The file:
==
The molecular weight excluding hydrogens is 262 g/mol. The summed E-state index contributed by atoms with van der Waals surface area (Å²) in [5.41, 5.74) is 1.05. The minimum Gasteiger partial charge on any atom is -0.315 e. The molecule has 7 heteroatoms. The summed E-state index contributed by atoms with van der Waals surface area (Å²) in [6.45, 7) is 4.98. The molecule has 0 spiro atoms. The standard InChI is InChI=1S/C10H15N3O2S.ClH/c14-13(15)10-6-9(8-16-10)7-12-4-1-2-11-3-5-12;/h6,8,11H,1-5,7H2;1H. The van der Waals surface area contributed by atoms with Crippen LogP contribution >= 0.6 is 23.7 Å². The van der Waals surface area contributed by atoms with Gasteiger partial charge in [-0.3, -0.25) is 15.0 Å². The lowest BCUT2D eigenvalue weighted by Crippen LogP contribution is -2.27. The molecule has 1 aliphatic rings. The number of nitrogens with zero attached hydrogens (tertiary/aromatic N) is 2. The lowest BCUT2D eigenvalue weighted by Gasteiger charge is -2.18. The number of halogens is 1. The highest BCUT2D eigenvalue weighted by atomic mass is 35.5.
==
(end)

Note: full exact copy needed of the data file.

The molecular weight excluding hydrogens is 262 g/mol. The summed E-state index contributed by atoms with van der Waals surface area (Å²) in [5.41, 5.74) is 1.05. The minimum Gasteiger partial charge on any atom is -0.315 e. The molecule has 7 heteroatoms. The summed E-state index contributed by atoms with van der Waals surface area (Å²) in [6.45, 7) is 4.98. The molecule has 0 spiro atoms. The standard InChI is InChI=1S/C10H15N3O2S.ClH/c14-13(15)10-6-9(8-16-10)7-12-4-1-2-11-3-5-12;/h6,8,11H,1-5,7H2;1H. The van der Waals surface area contributed by atoms with Crippen LogP contribution >= 0.6 is 23.7 Å². The van der Waals surface area contributed by atoms with Gasteiger partial charge in [-0.3, -0.25) is 15.0 Å². The lowest BCUT2D eigenvalue weighted by Crippen LogP contribution is -2.27. The molecule has 1 aliphatic rings. The number of nitrogens with zero attached hydrogens (tertiary/aromatic N) is 2. The lowest BCUT2D eigenvalue weighted by Gasteiger charge is -2.18. The number of halogens is 1. The highest BCUT2D eigenvalue weighted by atomic mass is 35.5.